Jan. 31, 2017

wild ginger, Asarum canadense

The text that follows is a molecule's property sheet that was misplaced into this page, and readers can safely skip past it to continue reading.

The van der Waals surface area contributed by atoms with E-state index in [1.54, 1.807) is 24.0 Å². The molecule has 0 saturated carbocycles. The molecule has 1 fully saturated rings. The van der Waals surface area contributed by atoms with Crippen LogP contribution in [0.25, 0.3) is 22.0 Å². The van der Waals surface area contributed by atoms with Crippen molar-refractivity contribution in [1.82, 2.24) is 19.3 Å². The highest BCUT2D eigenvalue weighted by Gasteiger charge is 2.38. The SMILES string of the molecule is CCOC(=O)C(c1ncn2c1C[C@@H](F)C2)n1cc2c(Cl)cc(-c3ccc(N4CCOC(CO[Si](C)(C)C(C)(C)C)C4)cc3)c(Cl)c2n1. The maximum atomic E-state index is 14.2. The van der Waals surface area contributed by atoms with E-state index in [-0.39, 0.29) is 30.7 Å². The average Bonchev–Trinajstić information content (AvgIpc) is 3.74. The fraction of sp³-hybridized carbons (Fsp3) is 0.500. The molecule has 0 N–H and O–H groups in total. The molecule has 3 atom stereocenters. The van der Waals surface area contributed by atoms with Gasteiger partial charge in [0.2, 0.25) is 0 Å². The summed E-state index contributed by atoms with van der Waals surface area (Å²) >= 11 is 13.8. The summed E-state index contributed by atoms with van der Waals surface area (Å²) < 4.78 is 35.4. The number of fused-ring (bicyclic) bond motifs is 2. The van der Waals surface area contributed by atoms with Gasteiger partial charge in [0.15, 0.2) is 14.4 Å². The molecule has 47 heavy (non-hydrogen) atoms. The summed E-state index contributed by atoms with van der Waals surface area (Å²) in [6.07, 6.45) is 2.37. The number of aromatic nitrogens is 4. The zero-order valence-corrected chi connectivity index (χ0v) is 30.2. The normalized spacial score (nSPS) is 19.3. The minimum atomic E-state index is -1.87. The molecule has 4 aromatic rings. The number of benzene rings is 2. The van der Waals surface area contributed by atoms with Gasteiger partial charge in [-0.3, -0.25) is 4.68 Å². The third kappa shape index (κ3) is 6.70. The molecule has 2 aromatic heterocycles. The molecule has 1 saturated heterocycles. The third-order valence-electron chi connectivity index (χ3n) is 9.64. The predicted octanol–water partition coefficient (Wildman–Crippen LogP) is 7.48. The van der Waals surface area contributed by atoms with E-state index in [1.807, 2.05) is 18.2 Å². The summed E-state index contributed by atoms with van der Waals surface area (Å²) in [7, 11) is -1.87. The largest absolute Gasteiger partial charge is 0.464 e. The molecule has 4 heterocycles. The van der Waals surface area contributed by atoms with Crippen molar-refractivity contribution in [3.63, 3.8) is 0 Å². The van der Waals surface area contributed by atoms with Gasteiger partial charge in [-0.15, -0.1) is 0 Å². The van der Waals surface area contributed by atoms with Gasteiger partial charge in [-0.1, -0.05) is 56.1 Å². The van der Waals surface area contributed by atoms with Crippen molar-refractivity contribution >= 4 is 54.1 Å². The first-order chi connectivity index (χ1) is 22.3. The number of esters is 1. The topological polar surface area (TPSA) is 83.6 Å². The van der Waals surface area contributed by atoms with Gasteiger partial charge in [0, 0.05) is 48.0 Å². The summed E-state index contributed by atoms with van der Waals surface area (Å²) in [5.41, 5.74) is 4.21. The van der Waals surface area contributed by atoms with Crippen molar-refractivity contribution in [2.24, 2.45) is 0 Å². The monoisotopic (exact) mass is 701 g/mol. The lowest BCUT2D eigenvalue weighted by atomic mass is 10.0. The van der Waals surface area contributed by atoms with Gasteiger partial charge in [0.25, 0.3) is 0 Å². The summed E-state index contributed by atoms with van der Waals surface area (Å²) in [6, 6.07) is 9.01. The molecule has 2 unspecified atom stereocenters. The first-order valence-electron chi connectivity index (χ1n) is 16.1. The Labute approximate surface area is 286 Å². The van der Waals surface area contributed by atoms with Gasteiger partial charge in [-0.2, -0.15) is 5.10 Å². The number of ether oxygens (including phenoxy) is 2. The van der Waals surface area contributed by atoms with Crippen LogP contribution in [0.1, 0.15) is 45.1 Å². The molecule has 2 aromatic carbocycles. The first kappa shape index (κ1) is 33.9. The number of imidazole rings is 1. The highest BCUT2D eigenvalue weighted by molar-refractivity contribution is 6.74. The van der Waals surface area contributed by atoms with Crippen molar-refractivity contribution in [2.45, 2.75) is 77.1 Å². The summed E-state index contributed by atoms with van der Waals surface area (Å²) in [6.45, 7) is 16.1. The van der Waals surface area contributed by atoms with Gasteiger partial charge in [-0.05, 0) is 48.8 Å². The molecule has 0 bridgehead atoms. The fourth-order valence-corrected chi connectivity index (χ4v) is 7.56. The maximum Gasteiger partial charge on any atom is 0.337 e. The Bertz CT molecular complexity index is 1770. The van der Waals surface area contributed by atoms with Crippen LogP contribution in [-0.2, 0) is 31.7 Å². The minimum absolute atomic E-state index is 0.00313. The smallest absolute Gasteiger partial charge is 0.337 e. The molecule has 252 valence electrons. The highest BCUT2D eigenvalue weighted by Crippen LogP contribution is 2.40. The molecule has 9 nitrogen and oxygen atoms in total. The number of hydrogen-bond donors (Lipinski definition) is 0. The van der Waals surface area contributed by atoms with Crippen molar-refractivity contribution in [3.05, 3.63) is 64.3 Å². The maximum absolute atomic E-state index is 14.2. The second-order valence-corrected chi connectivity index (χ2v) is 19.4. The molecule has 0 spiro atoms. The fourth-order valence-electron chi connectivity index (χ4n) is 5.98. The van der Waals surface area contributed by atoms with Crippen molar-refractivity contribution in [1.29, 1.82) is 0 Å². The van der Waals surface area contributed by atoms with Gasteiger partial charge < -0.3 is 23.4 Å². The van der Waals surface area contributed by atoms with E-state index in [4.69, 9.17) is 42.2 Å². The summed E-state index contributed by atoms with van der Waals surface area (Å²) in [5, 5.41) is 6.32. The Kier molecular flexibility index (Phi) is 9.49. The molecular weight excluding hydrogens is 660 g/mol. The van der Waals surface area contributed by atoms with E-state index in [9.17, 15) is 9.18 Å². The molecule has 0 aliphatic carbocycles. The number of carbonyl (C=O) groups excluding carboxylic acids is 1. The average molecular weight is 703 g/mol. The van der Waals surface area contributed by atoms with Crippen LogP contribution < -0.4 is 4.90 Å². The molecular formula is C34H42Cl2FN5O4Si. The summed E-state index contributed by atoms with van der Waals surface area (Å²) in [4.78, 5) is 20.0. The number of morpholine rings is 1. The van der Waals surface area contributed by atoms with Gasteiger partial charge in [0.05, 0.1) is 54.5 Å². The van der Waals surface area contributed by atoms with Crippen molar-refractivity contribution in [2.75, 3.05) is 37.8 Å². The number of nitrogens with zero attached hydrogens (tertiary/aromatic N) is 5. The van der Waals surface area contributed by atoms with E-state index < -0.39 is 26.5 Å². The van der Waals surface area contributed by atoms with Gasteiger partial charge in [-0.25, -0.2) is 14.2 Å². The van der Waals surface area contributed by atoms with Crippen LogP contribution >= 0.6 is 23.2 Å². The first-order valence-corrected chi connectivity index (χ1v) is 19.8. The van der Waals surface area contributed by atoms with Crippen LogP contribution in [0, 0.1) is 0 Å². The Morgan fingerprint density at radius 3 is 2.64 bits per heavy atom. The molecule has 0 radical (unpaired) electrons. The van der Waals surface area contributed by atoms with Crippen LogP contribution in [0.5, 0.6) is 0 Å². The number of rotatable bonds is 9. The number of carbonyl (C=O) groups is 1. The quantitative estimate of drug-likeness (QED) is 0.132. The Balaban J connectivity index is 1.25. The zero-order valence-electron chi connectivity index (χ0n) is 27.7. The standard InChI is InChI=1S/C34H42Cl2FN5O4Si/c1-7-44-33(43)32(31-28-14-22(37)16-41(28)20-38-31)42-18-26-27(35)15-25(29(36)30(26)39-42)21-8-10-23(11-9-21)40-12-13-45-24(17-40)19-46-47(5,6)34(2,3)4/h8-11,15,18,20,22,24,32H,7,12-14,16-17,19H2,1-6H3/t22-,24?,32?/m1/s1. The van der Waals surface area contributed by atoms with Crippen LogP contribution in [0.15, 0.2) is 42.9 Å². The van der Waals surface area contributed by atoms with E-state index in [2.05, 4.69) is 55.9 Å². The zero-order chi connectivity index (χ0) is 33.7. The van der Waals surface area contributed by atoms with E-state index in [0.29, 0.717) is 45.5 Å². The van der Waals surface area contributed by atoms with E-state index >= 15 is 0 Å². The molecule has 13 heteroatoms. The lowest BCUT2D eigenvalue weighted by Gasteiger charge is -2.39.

This shy little plant trails along the forest floor and hides its flowers from us. I always feel like spring is official when I can get down on the ground, look under the leaves, and find some of these 3/4 inch flowers. Me, the beetles and now I've learned, the ants. I was browsing Linda Chafin's new Wildflowers of Georgia, and came across an item titled, "The skinny on fat bodies". It turns out the seeds have fat bodies attached that are ant food. The ants collect them and take them home. They then discard the seeds after they remove the fat bodies. There was an interesting list of spring ephemerals that use this collaborative process with ants. Wild ginger has stems that are very aromatic, and had been used for flavoring in pioneer times. They grow in AL, AR, CT, DE, GA, IA, IL, IN, KS, KY, LA, MA, MD, ME(T), MI, MN, MO, MS, NC, ND, NH, NJ, NY, OH, OK, PA, RI, SC, SD, TN, VT, WI, WV, MB, NB, ON, and QC. Lenawee Co MI, 4/7/12